The plaintiff demonstrated its prima facie entitlement to a declaration that it validly terminated the sublease after properly giving notice of termination in accordance with the express and unambiguous terms of the sublease.  The plaintiff's letter dated August 9, 2017, complied with the termination and notice provisions of the sublease, and the defendant failed to raise a triable issue of fact in opposition to this prima facie showing.  Thus, the plaintiff was entitled to summary judgment on the cause of action for declaratory relief (see Zuckerman v. City of New York, 49 N.Y.2d 557, 563, 427 N.Y.S.2d 595, 404 N.E.2d 718).

The plaintiff further demonstrated its prima facie entitlement to judgment as a matter of law on the cause of action for ejectment by establishing that (1) it is the owner of an estate in tangible real property, (2) with a present or immediate right to possession thereof, and (3) the defendant is in present possession of the estate (see City of New York v. Anton, 169 A.D.3d 999, 1001–1002, 95 N.Y.S.3d 248;  RPAI Pelham Manor, LLC v. Two Twenty Four Enters., LLC, 144 A.D.3d 1125, 1126, 42 N.Y.S.3d 267;  Merkos L'Inyonei Chinuch, Inc. v. Sharf, 59 A.D.3d 408, 410, 873 N.Y.S.2d 145).  In opposition, the defendant failed to raise a triable issue of fact (see e.g. RPAI Pelham Manor, LLC v. Two Twenty Four Enters., LLC, 144 A.D.3d at 1126, 42 N.Y.S.3d 267;  Sheila Props., Inc. v. A Real Good Plumber, Inc., 74 A.D.3d 779, 781, 904 N.Y.S.2d 709;  see generally Zuckerman v. City of New York, 49 N.Y.2d at 562, 427 N.Y.S.2d 595, 404 N.E.2d 718).  Therefore, the plaintiff was entitled to summary judgment on the cause of action for ejectment.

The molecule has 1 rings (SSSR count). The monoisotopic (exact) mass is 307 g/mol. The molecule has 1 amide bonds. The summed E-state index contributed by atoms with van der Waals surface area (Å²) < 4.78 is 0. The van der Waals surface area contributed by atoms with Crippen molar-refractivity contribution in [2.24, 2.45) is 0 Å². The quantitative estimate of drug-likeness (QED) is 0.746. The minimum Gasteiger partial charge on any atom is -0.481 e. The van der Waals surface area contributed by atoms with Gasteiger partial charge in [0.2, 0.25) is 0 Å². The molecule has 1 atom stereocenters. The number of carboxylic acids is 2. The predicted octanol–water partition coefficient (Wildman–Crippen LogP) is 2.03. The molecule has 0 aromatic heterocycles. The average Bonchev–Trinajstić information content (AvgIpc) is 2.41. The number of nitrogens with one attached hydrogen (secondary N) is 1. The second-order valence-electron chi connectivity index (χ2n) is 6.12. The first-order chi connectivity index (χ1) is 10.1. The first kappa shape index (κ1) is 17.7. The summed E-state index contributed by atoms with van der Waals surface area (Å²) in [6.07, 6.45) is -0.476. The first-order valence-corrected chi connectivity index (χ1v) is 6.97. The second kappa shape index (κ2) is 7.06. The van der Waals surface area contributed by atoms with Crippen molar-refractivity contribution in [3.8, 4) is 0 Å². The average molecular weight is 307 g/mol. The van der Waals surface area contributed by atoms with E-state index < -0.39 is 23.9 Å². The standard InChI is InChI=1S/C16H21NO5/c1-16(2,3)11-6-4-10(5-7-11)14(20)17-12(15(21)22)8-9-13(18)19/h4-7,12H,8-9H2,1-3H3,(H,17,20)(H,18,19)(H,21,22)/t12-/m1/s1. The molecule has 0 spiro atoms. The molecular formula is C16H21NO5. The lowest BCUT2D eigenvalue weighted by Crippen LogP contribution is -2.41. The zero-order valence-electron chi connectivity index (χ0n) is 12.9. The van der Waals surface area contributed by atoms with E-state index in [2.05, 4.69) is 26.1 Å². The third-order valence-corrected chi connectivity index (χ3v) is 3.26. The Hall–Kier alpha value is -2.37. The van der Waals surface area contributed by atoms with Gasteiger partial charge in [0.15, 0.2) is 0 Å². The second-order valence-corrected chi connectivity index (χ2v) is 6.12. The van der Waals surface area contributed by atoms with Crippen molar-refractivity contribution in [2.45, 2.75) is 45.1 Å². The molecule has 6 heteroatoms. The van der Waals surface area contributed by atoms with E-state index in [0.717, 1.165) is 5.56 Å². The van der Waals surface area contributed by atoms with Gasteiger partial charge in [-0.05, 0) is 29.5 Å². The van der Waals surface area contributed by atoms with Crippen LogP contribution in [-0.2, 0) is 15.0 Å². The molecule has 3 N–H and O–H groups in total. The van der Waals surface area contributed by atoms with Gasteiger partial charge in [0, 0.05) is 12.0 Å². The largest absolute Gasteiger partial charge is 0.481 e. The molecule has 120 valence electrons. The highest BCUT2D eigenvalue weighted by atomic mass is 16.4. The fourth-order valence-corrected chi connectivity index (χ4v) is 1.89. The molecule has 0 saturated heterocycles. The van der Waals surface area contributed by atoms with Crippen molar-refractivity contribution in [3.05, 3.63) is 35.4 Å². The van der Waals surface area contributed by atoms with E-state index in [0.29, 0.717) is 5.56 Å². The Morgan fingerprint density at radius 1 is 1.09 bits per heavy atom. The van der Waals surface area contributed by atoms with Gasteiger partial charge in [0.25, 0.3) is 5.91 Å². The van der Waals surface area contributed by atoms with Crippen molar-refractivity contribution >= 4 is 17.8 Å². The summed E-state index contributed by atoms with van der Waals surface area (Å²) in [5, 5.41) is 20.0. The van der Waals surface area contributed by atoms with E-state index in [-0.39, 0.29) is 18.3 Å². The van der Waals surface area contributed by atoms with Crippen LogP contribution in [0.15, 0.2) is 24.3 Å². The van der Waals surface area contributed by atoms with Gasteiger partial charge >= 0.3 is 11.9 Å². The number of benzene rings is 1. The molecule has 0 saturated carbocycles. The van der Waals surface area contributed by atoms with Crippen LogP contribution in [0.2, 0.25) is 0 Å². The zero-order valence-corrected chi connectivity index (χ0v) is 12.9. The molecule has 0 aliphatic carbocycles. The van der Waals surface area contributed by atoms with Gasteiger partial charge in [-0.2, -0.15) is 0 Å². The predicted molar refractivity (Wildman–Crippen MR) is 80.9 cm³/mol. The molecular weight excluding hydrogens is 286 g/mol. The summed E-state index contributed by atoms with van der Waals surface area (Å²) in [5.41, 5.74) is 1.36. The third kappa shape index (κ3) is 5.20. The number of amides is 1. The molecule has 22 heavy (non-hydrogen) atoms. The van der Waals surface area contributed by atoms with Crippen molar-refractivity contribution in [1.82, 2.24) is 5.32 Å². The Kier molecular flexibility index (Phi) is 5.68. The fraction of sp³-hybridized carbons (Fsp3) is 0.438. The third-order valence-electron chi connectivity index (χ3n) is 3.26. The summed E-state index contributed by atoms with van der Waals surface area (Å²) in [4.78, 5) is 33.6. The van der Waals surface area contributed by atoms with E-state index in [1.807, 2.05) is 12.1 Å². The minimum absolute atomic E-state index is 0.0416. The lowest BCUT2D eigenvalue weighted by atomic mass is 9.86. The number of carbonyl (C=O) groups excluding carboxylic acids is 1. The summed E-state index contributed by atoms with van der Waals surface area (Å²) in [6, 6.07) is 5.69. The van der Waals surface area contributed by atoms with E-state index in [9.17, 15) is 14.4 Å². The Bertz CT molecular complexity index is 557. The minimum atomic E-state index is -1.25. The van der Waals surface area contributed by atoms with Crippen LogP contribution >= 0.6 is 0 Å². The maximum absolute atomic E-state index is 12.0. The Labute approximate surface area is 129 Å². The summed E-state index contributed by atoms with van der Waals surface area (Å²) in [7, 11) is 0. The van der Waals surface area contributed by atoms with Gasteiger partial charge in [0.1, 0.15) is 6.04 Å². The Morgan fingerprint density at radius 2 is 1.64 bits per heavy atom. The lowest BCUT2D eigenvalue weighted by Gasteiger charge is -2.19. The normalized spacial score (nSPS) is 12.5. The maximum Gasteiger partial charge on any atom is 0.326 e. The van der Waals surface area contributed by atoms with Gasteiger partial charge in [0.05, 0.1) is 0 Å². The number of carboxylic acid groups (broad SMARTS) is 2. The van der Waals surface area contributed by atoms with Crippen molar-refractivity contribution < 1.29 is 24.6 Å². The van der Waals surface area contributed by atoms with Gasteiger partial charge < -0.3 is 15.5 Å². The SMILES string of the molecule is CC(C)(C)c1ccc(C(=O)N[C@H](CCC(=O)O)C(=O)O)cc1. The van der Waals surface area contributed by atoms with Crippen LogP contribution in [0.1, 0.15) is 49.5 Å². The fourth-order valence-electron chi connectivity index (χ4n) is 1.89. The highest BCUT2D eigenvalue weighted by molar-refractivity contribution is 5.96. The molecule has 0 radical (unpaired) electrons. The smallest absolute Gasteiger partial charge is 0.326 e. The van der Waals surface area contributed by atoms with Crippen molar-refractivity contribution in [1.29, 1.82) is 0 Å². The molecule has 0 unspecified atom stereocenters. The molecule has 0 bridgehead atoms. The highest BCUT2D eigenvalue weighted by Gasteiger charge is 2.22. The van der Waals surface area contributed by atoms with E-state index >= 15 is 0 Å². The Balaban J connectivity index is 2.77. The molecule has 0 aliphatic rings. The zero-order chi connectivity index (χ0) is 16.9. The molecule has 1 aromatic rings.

In view of the foregoing, the plaintiff also demonstrated its prima facie entitlement to judgment as a matter of law on the issue of liability with respect to the cause of action to recover damages for the defendant's continued use and occupancy of the subject premises beyond the termination date of the sublease (see generally Marini v. Lombardo, 79 A.D.3d 932, 935, 912 N.Y.S.2d 693;  Eighteen Assoc. v. Nanjim Leasing Corp., 257 A.D.2d 559, 683 N.Y.S.2d 291).  Since the defendant's holdover status was established and no triable issue of fact was raised in opposition to the plaintiff's prima facie showing, the plaintiff was entitled to summary judgment on this cause of action.

Additionally, the Supreme Court did not err in granting that branch of the plaintiff's motion which was for summary judgment dismissing the defendant's affirmative defenses, as they were without any legal or factual basis and presented no unresolved material issues of fact (see Becher v. Feller, 64 A.D.3d 672, 677, 884 N.Y.S.2d 83;  Lopez v. 121 St. Nicholas Ave. H.D.F.C., 28 A.D.3d 429, 430, 814 N.Y.S.2d 174).

The defendant's remaining contentions are without merit.

Accordingly, the Supreme Court properly granted the plaintiff's motion and denied the defendant's cross motion.

Since this is, in part, a declaratory judgment action, we remit the matter to the Supreme Court, Kings County, for the entry of a judgment, inter alia, declaring that the termination of the parties’ sublease was valid (see Lanza v. Wagner, 11 N.Y.2d 317, 334, 229 N.Y.S.2d 380, 183 N.E.2d 670).

MASTRO, A.P.J., HINDS–RADIX, BRATHWAITE NELSON and CHRISTOPHER, JJ., concur.